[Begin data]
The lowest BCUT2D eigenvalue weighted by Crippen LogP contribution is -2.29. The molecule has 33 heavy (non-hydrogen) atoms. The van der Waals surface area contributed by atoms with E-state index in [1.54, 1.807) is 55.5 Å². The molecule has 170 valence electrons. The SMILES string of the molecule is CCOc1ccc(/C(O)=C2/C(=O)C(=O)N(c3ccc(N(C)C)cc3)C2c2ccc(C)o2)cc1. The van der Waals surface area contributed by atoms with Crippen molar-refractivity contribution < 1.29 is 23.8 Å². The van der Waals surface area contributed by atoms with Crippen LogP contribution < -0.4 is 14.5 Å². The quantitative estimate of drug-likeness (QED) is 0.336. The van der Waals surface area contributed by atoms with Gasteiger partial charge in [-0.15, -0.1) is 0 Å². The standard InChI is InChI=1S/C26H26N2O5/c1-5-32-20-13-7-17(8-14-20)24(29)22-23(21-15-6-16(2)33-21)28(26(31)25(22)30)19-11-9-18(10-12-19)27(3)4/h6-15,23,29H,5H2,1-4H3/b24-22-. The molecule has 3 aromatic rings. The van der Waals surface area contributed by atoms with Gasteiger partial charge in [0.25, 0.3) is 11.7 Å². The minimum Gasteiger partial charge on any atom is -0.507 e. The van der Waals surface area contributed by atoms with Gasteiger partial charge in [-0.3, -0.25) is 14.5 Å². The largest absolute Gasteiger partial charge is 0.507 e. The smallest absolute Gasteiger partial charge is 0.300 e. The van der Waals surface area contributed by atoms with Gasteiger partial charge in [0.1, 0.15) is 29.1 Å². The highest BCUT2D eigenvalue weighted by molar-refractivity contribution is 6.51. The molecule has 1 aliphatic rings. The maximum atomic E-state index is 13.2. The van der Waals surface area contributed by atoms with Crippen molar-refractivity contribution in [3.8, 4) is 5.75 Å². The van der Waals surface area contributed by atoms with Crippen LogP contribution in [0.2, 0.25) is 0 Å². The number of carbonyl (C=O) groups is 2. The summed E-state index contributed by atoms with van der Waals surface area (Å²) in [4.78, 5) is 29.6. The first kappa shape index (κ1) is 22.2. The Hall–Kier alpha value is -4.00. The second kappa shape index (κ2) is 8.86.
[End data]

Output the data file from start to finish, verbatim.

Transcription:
The lowest BCUT2D eigenvalue weighted by Crippen LogP contribution is -2.29. The molecule has 33 heavy (non-hydrogen) atoms. The van der Waals surface area contributed by atoms with E-state index in [1.54, 1.807) is 55.5 Å². The molecule has 170 valence electrons. The SMILES string of the molecule is CCOc1ccc(/C(O)=C2/C(=O)C(=O)N(c3ccc(N(C)C)cc3)C2c2ccc(C)o2)cc1. The van der Waals surface area contributed by atoms with Crippen molar-refractivity contribution < 1.29 is 23.8 Å². The van der Waals surface area contributed by atoms with Crippen LogP contribution < -0.4 is 14.5 Å². The quantitative estimate of drug-likeness (QED) is 0.336. The van der Waals surface area contributed by atoms with Gasteiger partial charge in [-0.15, -0.1) is 0 Å². The standard InChI is InChI=1S/C26H26N2O5/c1-5-32-20-13-7-17(8-14-20)24(29)22-23(21-15-6-16(2)33-21)28(26(31)25(22)30)19-11-9-18(10-12-19)27(3)4/h6-15,23,29H,5H2,1-4H3/b24-22-. The molecule has 3 aromatic rings. The van der Waals surface area contributed by atoms with Gasteiger partial charge in [0.25, 0.3) is 11.7 Å². The minimum Gasteiger partial charge on any atom is -0.507 e. The van der Waals surface area contributed by atoms with Gasteiger partial charge in [-0.3, -0.25) is 14.5 Å². The largest absolute Gasteiger partial charge is 0.507 e. The smallest absolute Gasteiger partial charge is 0.300 e. The van der Waals surface area contributed by atoms with Gasteiger partial charge in [0.1, 0.15) is 29.1 Å². The highest BCUT2D eigenvalue weighted by molar-refractivity contribution is 6.51. The molecule has 1 aliphatic rings. The maximum atomic E-state index is 13.2. The van der Waals surface area contributed by atoms with Crippen molar-refractivity contribution in [3.8, 4) is 5.75 Å². The van der Waals surface area contributed by atoms with Crippen LogP contribution in [0.2, 0.25) is 0 Å². The number of carbonyl (C=O) groups is 2. The summed E-state index contributed by atoms with van der Waals surface area (Å²) in [4.78, 5) is 29.6. The first kappa shape index (κ1) is 22.2. The Hall–Kier alpha value is -4.00. The second kappa shape index (κ2) is 8.86.